The dreaded “main” threading model

In the absence of an explicit threading model for your COM object, you get the "main" threading model. The "main" threading model is little-known, and that's a good thing. It's a relic from the days before multi-threading.

The first thread in a process to initialize COM becomes declared the "main" thread. (It might be the first thread to initialize COM in apartment model; I forget.) When a "main" threaded object is created, COM marshals the creation call to the main thread, creates the object, then marshals the result back to the creator's thread. Similarly, when you invoke any method on the object, the call is marshalled to the main thread, invoked, then the result is marshalled back.

In other words, a "main" threaded object is like an apartment threaded object, with the additional constraint that the only apartment that can use it is the one that the "main" thread belongs to.

As you can imagine, this is a horrific performance penalty in any multithreaded application, since there is so much marshalling going on. Even worse, it completely bottlenecks the main thread because there are now all these objects that must be serviced on that thread and no other thread.

Even worse than worse, all this marshalling creates new opportunities for re-entrancy. While waiting for the main thread to do its thing, the calling thread will likely process messages, which means that you can receive a window message at a time when you didn't expect it.

So why does this awful threading model exist at all?

For backwards compatibility with COM objects written before multithreaded support was added to COM. Back in those days, there was only one thread, so COM objects could be extremely lazy with their synchronization. In fact, they didn't need any! If you have only one thread, then you certainly don't need to coordinate your actions with other threads because there are none.

That's also why "main" threading model is the default. Threading models were invented when multithreading support was added to COM. Before then, there were no threads, so no threading models. All old objects therefore didn't specify a threading model in their registration.

The only reason you should even be aware of this ancient threading model in the first place is that if you forget to specify a threading model in your object registration, you will get the dreaded "main" threading model by default.

And then you will wonder why your application's performance is horrible, and why you have all these strange re-entrancy problems.

Comments (7)
  1. Johan Johansson says:

    Does affect a COM client that registers a callback with a COM server if the COM client uses CoInitialize rather than CoInitializeEx?

  2. Raymond Chen says:

    CoInitialize() creates a single-threaded apartment, as noted in the very first sentence of the documentation.

    In other words, CoInitialize(NULL) is 100% equivalent to CoInitializeEx(COINIT_APARTMENTTHREADED, NULL).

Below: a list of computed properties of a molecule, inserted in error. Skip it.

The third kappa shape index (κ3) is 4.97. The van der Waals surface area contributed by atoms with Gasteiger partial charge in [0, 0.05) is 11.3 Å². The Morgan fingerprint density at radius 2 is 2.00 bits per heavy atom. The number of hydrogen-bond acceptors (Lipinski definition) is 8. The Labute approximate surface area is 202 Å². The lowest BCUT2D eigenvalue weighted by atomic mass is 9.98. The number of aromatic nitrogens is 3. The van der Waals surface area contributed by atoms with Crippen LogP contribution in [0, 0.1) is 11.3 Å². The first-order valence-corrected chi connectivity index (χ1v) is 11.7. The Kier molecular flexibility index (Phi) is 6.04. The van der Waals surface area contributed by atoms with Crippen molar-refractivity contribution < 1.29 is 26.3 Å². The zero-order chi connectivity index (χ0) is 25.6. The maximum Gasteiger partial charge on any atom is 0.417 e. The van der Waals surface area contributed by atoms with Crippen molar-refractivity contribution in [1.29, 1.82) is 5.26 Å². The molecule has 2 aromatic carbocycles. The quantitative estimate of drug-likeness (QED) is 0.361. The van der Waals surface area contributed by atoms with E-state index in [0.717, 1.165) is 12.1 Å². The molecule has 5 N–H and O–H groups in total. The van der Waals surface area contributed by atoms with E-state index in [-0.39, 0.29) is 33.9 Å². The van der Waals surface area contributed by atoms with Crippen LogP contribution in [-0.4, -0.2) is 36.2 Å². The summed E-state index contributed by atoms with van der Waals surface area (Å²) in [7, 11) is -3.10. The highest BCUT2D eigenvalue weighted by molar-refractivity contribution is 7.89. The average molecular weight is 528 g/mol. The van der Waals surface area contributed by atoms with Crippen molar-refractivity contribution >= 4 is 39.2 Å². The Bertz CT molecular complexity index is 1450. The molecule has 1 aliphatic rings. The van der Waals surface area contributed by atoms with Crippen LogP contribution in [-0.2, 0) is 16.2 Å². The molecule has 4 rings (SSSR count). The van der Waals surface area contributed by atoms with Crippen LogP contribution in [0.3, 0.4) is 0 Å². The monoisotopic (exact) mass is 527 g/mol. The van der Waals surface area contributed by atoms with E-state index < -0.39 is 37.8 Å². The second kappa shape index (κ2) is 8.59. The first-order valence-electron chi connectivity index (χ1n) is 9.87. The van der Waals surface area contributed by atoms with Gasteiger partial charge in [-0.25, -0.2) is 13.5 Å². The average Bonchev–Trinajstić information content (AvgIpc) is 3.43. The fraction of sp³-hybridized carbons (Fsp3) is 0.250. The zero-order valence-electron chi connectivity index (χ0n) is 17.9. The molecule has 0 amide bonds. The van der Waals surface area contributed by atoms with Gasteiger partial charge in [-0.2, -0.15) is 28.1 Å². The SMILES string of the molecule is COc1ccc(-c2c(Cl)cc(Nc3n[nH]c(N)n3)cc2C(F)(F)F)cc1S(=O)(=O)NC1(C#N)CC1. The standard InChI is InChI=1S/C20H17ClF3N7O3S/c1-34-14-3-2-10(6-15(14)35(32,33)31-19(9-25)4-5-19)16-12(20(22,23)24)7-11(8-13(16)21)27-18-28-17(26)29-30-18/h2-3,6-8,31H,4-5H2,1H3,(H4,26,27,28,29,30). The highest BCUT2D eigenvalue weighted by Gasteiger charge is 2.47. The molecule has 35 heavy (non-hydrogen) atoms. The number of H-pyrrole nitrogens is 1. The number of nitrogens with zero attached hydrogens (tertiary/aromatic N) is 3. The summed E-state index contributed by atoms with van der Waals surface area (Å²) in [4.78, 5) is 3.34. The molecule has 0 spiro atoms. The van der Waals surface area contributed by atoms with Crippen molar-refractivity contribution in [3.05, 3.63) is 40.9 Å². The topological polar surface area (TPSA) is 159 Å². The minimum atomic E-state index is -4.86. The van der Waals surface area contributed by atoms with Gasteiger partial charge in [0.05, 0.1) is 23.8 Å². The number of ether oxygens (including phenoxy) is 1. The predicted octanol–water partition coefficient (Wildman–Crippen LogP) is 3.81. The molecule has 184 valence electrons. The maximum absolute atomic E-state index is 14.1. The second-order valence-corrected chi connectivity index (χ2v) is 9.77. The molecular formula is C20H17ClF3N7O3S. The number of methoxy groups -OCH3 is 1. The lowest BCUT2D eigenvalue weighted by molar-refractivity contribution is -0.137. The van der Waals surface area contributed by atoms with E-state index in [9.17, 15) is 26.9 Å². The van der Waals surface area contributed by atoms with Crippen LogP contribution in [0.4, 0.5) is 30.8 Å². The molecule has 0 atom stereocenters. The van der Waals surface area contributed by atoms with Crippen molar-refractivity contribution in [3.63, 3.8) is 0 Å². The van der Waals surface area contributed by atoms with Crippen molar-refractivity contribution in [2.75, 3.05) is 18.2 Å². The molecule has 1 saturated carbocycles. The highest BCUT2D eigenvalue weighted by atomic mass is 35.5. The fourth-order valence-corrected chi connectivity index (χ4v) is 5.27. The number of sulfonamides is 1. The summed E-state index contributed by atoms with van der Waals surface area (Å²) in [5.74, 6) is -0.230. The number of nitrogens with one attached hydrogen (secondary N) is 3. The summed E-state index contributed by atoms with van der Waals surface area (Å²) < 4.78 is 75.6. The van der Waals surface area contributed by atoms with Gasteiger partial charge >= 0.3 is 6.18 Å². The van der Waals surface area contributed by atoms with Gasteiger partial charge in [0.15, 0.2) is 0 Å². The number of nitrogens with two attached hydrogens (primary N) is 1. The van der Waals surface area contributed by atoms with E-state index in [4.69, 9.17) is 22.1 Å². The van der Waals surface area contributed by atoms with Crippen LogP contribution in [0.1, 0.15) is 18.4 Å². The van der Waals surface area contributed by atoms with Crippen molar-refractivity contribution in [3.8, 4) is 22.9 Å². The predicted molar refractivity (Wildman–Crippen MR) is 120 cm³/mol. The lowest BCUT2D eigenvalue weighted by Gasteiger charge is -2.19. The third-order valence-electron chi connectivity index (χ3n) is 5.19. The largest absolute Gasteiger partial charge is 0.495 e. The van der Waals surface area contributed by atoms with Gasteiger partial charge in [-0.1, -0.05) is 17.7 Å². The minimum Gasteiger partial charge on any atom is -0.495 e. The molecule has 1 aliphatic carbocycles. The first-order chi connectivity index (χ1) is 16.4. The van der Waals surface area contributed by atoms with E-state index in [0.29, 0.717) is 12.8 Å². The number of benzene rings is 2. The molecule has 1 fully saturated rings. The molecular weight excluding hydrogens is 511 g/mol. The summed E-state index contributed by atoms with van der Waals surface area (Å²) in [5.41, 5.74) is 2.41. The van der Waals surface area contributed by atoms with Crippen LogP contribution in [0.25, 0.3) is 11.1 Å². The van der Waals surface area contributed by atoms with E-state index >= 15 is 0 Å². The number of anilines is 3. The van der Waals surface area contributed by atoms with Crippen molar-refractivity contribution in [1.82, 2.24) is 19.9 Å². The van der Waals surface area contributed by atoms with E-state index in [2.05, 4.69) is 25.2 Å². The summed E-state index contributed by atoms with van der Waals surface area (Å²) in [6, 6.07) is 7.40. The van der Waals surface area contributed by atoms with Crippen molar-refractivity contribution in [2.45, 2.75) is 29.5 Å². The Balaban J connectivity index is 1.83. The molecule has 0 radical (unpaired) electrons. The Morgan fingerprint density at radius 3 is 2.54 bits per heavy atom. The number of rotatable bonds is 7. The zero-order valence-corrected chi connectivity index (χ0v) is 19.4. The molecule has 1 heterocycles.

3. Johan Johansson says:

    Yes, I know. It’s the leading sentences in your second paragraph that confuse me.

  4. Raymond Chen says:

    That paragraph describes how the "main" thread is determined and how the "main" thread is involved when somebody does a CoCreateInstance on an object that is marked as "main"-threaded.

    Since "main"-threaded is the same as "apartment-threaded on the main thread", it doesn’t matter whether the callback you hand back (on an STA thread) is main-threaded or apartment-threaded since the behavior is the same: Always call back on the thread it was created from.

  5. Jay Simmons says:

    (I work on the COMCOM+ team at Microsoft)

    Two small additions…Raymond is correct that the "main" STA thread is the first STA thread to be initialized in the process. And that all COM objects without an explicitly declared threading model are run on this thread. This was important, if memory serves, not just for COM objects lacking synchronization but also for certain older object runtimes that put lots of state in TLS and always expected that state to be there. So those objects *had* to be run on a dedicated thread, for the life of the process.

    Second, COM was originally written to expect that the "main" STA thread, once initialized, would never, ever, go away in the process. If it did, and you tried to create another "main"-threaded COM object, you’d get an error. We relaxed this in Windows XP and later, if the "main" thread goes away, COM will now allow a new "main" thread to be designated. This was done to allow folks to use antique COM objects without having to keep a wasteful dedicated thread around. Of course this will likely break those older object runtimes I mentioned (probably in hard-to-debug ways) but it may be okay for some objects in some situations.

  6. While I’m on the subject of COM and extension compatibility, another issue that affected a small number

  7. Multi-threaded apartments do not pump messages.

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